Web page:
“Use what talents you possess: the woods would be very silent if no birds sang there except those that sang best” (Henry Van Dyke).
When I was twelve, my family moved to Bryn Athyn. I was excited to move to a congregation with other church people my age who cared about the things I loved so much. I was disappointed. I found few kindred spirits, but at the time I mostly felt mocked for my strong convictions. In the spring of that year, we had dance classes. With 27 girls and far fewer boys, it did not bode well. The rule was that once the first batch of girls were asked, it was assumed the boys would ask the “leftover” girls for the next dance. Then once all the girls had been chosen, they could re-ask the other more popular girls.
One day when I was standing in the reject corner (like I did every week), all the other “second class” girls were picked before me. I watched as one boy took one look at me, chose to ignore the rule, and went back to the popular corner. I wanted to cry. Instead, I just walked over to join the other girls who were not dancing. It left me wondering what I had done wrong to deserve such treatment. Was I not good enough? I repeated this question to myself over and over, feeling like I was inferior to everyone else.
Looking back, I can clearly see that I was not the problem in that equation. Perhaps the boy who snubbed me was just thoughtless. Perhaps he was dealing with his own inadequacies. Either way, I did not need to take it personally, but I did of course. I was an insecure girl and it hurt.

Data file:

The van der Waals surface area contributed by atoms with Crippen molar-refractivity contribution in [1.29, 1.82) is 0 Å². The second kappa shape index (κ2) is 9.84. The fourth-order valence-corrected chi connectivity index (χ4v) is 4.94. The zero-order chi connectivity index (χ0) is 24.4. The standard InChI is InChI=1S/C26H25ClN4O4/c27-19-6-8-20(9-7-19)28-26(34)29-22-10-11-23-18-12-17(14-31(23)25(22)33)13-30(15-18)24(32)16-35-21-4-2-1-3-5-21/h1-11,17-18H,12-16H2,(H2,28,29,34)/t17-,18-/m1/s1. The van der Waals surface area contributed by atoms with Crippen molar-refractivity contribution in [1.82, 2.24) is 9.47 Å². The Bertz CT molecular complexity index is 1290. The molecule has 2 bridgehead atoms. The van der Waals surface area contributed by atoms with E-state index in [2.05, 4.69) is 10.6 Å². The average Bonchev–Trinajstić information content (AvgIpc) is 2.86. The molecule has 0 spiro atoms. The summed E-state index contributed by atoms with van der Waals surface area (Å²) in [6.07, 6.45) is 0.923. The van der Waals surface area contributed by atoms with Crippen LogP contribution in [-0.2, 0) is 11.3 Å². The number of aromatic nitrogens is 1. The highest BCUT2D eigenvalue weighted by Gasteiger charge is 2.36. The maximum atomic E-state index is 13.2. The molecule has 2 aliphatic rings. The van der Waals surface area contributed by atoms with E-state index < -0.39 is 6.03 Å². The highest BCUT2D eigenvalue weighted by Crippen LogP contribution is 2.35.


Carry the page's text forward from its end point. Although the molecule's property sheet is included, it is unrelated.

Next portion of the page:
This was just one experience that left me feeling inadequate, but it has stuck with me. I think we all go through times of feeling inadequate, but while feeling like we are not good enough can help motivate us, it can also leave us crippled and unable to move forward.
One day, when I was feeling crippled and doing one of those useless comparisons of myself to other people, an idea popped into my head: “Just because someone is better at something than I am does not mean I am not good at it.”
It was simple and obvious, but for some reason it was a totally new and exciting idea that began to take root. Yes, there are people who play ukulele and sing better than I do. There are people who paint so much better than I do. There are people who write way better than I do! So what? Comparisons are odious!
Instead of letting myself be crippled by other people’s success, I decided to embrace different forms of creativity despite the fact that I did not excel at any of them! For 2017, in order to commit to learning ukulele, I decided I would share a song cover at least once a month. For September, I decided to paint every day. In the summer, I started a blog.
Opening up to the vulnerability of creativity and sharing my art invites people to take one look and walk right past just as that boy did all those years ago. As an adult I continue to be hit by this feeling of inadequacy again and again. I am that 13 year old girl standing alone in the reject corner of the dance floor. However, through writing and painting, I have developed thicker skin and opened myself up to the critiques that life invariably gives.
I have discovered a confidence in myself that I did not know existed and a willingness to accept my talents for what they are. I have found the ability to embrace and hone the gifts that the Lord has given me. It does not matter if I am not the best dancer, the best singer, or the best painter; I am still supposed to share my talents, not hide them — even if they are not perfect.
“So let your light shine in front of men, so that they may see your good works, and glorify your Father who is in the heavens” (Matthew 5:16).